22 November 2012

Tanzania: Transit Truck Drivers Delay Protracted Talks

TRANSIT truck drivers demanding handsome per diems and other travel perks are stalling progress towards resolving protracted negotiations with Tanzania Truck Owners Association (TATOA).

TATOA Secretary Zacharia Hans-Poppe said in Dar es Salaam that the drivers want to force their employers to fix both minimum and maximum per diems and other travel allowances which everyone in the sector should follow. "Drivers are to blame for rejecting our proposals on travel allowance payments.

We said as an association we can only fix the minimum travel allowance payment and leave individual employers to decide on how much they actually want to pay but not below the agreed minimum," Mr Hans-Poppe told 'Daily News' as truck drivers declared an official stalemate with TATOA.

He mentioned that TATOA has fixed the minimum travel payment at 500,000/- per single trip to Democratic Republic of Congo (DRC) while 350,000/- to all other destinations. Trucks are the lifeblood of Dar es Salaam port which serves six landlocked countries plus upcountry the farthest region being Kigoma at more than 1,300 kilometres.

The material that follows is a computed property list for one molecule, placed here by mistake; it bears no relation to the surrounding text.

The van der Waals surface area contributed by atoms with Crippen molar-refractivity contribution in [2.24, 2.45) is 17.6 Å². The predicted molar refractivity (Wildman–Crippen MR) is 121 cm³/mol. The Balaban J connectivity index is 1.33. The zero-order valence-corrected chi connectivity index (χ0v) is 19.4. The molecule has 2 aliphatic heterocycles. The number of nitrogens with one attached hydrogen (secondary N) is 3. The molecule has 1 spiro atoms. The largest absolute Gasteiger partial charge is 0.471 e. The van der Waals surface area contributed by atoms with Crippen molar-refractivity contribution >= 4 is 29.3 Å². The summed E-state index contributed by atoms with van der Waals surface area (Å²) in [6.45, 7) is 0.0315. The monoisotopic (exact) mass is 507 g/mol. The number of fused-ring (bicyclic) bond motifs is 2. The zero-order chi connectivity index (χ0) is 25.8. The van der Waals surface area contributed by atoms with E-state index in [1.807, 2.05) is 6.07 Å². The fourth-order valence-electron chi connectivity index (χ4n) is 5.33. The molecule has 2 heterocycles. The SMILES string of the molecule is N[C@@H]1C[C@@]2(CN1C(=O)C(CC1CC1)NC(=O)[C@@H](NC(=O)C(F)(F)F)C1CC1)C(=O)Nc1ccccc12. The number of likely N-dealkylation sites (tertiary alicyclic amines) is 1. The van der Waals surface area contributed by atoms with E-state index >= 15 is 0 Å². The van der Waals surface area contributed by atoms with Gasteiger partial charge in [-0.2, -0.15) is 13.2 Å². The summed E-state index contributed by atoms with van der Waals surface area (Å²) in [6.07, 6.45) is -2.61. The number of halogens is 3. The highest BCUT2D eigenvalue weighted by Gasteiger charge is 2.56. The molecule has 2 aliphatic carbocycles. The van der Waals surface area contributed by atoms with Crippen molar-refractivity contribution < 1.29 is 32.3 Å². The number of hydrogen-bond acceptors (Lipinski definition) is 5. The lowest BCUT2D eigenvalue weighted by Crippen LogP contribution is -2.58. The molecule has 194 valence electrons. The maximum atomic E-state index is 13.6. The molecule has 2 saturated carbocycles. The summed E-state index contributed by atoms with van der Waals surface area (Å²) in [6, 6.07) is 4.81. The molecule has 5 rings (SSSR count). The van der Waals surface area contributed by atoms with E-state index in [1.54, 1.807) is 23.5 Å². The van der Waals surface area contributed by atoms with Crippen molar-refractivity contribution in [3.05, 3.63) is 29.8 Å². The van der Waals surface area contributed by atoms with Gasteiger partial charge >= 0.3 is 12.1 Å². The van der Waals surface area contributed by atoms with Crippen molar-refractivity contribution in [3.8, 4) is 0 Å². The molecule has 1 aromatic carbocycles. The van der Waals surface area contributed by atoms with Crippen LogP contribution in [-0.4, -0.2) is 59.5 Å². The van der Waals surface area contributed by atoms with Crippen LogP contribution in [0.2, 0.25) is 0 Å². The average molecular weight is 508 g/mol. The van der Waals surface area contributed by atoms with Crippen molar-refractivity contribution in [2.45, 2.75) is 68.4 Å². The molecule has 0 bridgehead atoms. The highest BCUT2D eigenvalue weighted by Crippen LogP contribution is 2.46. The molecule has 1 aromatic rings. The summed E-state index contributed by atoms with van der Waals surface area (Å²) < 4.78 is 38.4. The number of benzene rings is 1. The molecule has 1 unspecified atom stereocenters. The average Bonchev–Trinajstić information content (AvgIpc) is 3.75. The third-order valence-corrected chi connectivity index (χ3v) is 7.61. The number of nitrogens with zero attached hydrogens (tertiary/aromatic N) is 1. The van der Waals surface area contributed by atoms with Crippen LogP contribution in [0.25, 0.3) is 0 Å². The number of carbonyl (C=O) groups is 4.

Transit truck drivers through their association, Tanzania Truck Drivers Association (TTDA) warned their employers against possible industrial action before the end of the year if the stalemate persists.

"If truck owners continue to defy our request, we will have no alternative but to strike," said the association's Chairman, Clement Masanja. Mr Masanja warned a faction of their members fermenting chaos to benefit truck owners saying such elements will be dealt with squarely after their annual general meeting held last week.

"We want to stay focused in defending interests of our members and the general public other than attending to internal squabbles," Masanja told a press conference. Among other things transit truck drivers are demanding travel allowances of between 700 and 1,000 US dollars (approx. 1.1m/- and 1.5m/-) for travel to neighbouring countries of Zambia and DRC.

Hans-Poppe said the demand is unrealistic hence the drivers' association should return to the negotiating table other than issue strike threats. "Their association has no mandate of striking because it is not a trade union," Hans-Poppe argued.

Truck drivers have been pressing for better working environments for several years earlier this year, Surface and Marine Transport Regulatory Authority (Sumatra) weighed in on their side by pressing truck owners to enter legal contracts with the group which has been working on casual basis for ages.

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